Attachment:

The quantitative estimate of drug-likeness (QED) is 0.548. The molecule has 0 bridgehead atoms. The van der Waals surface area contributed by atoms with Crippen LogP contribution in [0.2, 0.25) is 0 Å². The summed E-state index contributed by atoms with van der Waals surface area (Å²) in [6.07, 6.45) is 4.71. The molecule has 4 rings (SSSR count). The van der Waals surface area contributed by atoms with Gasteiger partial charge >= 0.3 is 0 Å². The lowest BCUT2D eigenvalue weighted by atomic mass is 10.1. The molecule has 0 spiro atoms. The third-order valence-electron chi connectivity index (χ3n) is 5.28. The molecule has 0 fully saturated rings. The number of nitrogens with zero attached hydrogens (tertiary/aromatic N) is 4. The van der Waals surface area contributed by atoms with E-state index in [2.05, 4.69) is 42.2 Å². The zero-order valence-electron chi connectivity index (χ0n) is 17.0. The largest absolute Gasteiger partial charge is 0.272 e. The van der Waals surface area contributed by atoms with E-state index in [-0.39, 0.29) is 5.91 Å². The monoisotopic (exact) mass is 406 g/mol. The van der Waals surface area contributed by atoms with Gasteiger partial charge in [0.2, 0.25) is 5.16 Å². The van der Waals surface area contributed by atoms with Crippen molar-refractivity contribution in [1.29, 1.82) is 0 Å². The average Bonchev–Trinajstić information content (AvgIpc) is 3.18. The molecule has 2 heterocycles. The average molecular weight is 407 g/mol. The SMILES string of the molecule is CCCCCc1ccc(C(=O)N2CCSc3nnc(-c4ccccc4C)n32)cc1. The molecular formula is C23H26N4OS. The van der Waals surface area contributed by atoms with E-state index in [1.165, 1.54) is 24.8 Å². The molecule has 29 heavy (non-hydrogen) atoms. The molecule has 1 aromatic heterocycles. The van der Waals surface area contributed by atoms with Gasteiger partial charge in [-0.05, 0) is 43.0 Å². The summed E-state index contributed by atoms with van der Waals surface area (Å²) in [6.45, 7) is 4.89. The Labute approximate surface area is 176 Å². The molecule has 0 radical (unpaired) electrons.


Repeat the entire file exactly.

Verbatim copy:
The quantitative estimate of drug-likeness (QED) is 0.548. The molecule has 0 bridgehead atoms. The van der Waals surface area contributed by atoms with Crippen LogP contribution in [0.2, 0.25) is 0 Å². The summed E-state index contributed by atoms with van der Waals surface area (Å²) in [6.07, 6.45) is 4.71. The molecule has 4 rings (SSSR count). The van der Waals surface area contributed by atoms with Gasteiger partial charge >= 0.3 is 0 Å². The lowest BCUT2D eigenvalue weighted by atomic mass is 10.1. The molecule has 0 spiro atoms. The third-order valence-electron chi connectivity index (χ3n) is 5.28. The molecule has 0 fully saturated rings. The number of nitrogens with zero attached hydrogens (tertiary/aromatic N) is 4. The van der Waals surface area contributed by atoms with E-state index in [2.05, 4.69) is 42.2 Å². The zero-order valence-electron chi connectivity index (χ0n) is 17.0. The largest absolute Gasteiger partial charge is 0.272 e. The van der Waals surface area contributed by atoms with E-state index in [-0.39, 0.29) is 5.91 Å². The monoisotopic (exact) mass is 406 g/mol. The van der Waals surface area contributed by atoms with Gasteiger partial charge in [0.2, 0.25) is 5.16 Å². The van der Waals surface area contributed by atoms with Crippen molar-refractivity contribution in [1.29, 1.82) is 0 Å². The average Bonchev–Trinajstić information content (AvgIpc) is 3.18. The molecule has 2 heterocycles. The average molecular weight is 407 g/mol. The SMILES string of the molecule is CCCCCc1ccc(C(=O)N2CCSc3nnc(-c4ccccc4C)n32)cc1. The molecular formula is C23H26N4OS. The van der Waals surface area contributed by atoms with E-state index in [1.165, 1.54) is 24.8 Å². The molecule has 29 heavy (non-hydrogen) atoms. The molecule has 1 aromatic heterocycles. The van der Waals surface area contributed by atoms with Gasteiger partial charge in [-0.05, 0) is 43.0 Å². The summed E-state index contributed by atoms with van der Waals surface area (Å²) in [6.45, 7) is 4.89. The Labute approximate surface area is 176 Å². The molecule has 0 radical (unpaired) electrons.